Adur and Worthing's Councils’ Proactive project offers sustainable solution to rising cost of living

Residents in Adur and Worthing that are struggling with the rising cost of living and are at risk of falling into food insecurity are being offered long-term solutions thanks to the Councils’ Proactive project - which is designed to identify those most in need.

According to Adur & Worthing Community Food Network, a community of groups that work together to coordinate food provision and support, around 3,500 people in the district are being supported with 10,000 food parcels and 1,600 pre-prepared meals each quarter.

The Councils have been working in partnership with local food groups and Adur & Worthing Community Food Network since the first national lockdown to share information and provide significant emergency resources, such as financial support, space for food, volunteering hours and an emergency food hub.

Worthing Borough Council’s Executive Member for Health and Wellbeing, Cllr Sean McDonald, said:

“We recognise that our approach needs to be more than alleviating the immediate need for food, but should also enable more early intervention work to connect people to the wider support and advice available. This includes help with money, housing, benefits entitlement, and access to employment.

“The Councils have directed £195,000 of the Contain Outbreak Management Fund directly to food groups to address both food need and these broader issues. We have also mobilised resources to ensure early help and prevention work is provided through the Proactive project, employment coaches, money advice, temporary housing, and street outreach.

“We are keen to work on a longer-term approach with food partners to tackle the ongoing drivers of food need and insecurity and support more sustainable food supply issues that help share food resources and tackle food waste.”

Cllr Kevin Boram, Adur Executive Member for Health & Wellbeing, said:

“Food poverty is an indicator of need and there has been some excellent work from the Councils’ Proactive project that has looked into the data of who is most at risk and how we can provide support before people get into more difficult issues. This support has come in the form of employment coaches, money advice, temporary housing and street outreach. The Councils are also working on a broader scale in key areas affecting how well our communities can thrive, such as educational skills, employment opportunities and the wider economy.”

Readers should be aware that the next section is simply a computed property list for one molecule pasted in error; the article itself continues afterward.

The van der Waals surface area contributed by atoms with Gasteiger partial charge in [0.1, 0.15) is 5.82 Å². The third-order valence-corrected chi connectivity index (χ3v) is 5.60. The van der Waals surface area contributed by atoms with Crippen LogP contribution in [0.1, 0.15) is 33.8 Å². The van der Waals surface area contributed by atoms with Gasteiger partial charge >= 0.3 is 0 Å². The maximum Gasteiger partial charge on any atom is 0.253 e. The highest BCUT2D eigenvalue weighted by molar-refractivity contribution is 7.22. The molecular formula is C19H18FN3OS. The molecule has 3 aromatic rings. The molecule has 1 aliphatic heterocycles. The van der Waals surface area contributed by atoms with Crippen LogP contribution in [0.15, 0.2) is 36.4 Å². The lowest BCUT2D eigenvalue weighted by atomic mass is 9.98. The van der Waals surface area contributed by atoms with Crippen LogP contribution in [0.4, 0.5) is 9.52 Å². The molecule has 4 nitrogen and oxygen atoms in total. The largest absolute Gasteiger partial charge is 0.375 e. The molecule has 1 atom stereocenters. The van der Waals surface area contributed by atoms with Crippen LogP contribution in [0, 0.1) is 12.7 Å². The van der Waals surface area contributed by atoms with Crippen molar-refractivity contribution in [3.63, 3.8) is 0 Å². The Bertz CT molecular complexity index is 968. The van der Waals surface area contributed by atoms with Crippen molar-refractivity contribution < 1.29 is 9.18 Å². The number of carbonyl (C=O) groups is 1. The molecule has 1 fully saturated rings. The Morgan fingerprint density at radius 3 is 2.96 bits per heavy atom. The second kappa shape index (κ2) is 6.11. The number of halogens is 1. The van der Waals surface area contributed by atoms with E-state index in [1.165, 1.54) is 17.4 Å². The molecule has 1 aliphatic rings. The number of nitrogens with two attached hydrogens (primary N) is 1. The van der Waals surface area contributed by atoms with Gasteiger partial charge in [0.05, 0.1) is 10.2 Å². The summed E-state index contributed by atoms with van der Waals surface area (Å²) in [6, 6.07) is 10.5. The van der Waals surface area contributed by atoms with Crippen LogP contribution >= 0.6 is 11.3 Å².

In July 2021 Adur & Worthing Councils launched Proactive, a trial project staffed by officers from across disciplines to help people struggling on low incomes.

The project forms part of the work that Adur & Worthing Councils is doing to help alleviate food insecurity. So far, more than 150 residents that were identified as ‘not coping’ on a comprehensive computer database have been offered support.

Using information on those claiming benefits administered by the Councils, including housing benefit and council tax support, and applying a score to each, officers were able to place residents into two categories. These were ‘coping’ and ‘not coping’, the latter being further divided into three sub-categories; ‘struggling’, ‘at risk’ and ‘in crisis’.

The trial was extended in January to include a number of people in different categories, including private accomodation renters in arrears, carers categorised as ‘at risk’ and ‘struggling’ single parents. People identified in these groups are then called and offered support by Councils’ officers.

Some residents have been able to claim benefits worth hundreds of pounds they did not know they qualified for. In other cases residents’ wellbeing improved after being referred to mental health services or signposted to local food groups.

Cllr Heather Mercer, Worthing’s Executive Member for Customer Services, said:

“The Proactive project has used the latest computer technology to identify hundreds of people in Adur and Worthing that are in need of extra help.

“Food insecurity is a symptom of a bigger problem and through joint working the Proactive project has given people the tools to overcome some of these wider issues. Although the project is still in the trial stage, we hope to be able to help a wider group of people going forward.”

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